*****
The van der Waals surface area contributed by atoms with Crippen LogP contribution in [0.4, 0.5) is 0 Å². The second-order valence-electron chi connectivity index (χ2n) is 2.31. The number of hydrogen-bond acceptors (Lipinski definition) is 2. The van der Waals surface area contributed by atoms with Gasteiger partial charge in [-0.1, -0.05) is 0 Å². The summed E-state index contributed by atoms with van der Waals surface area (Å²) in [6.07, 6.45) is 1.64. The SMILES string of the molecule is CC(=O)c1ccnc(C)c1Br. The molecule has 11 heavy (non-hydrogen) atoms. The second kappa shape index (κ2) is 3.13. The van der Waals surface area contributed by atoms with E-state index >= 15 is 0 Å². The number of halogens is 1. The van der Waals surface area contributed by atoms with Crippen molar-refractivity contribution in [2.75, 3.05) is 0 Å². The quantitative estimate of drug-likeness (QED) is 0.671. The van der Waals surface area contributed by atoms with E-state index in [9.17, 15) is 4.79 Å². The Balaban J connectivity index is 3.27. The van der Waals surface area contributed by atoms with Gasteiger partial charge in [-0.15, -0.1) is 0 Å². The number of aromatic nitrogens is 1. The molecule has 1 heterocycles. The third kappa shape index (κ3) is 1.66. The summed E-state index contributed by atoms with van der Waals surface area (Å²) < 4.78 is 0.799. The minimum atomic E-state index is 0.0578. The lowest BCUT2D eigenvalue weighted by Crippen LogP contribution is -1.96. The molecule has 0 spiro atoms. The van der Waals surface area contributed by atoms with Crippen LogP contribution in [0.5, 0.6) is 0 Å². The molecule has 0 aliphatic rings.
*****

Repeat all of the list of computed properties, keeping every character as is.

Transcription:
The van der Waals surface area contributed by atoms with Crippen LogP contribution in [0.4, 0.5) is 0 Å². The second-order valence-electron chi connectivity index (χ2n) is 2.31. The number of hydrogen-bond acceptors (Lipinski definition) is 2. The van der Waals surface area contributed by atoms with Gasteiger partial charge in [-0.1, -0.05) is 0 Å². The summed E-state index contributed by atoms with van der Waals surface area (Å²) in [6.07, 6.45) is 1.64. The SMILES string of the molecule is CC(=O)c1ccnc(C)c1Br. The molecule has 11 heavy (non-hydrogen) atoms. The second kappa shape index (κ2) is 3.13. The van der Waals surface area contributed by atoms with E-state index >= 15 is 0 Å². The number of halogens is 1. The van der Waals surface area contributed by atoms with Crippen molar-refractivity contribution in [2.75, 3.05) is 0 Å². The quantitative estimate of drug-likeness (QED) is 0.671. The van der Waals surface area contributed by atoms with E-state index in [9.17, 15) is 4.79 Å². The Balaban J connectivity index is 3.27. The van der Waals surface area contributed by atoms with Gasteiger partial charge in [-0.15, -0.1) is 0 Å². The number of aromatic nitrogens is 1. The molecule has 1 heterocycles. The third kappa shape index (κ3) is 1.66. The summed E-state index contributed by atoms with van der Waals surface area (Å²) < 4.78 is 0.799. The minimum atomic E-state index is 0.0578. The lowest BCUT2D eigenvalue weighted by Crippen LogP contribution is -1.96. The molecule has 0 spiro atoms. The van der Waals surface area contributed by atoms with Crippen LogP contribution in [0.5, 0.6) is 0 Å². The molecule has 0 aliphatic rings.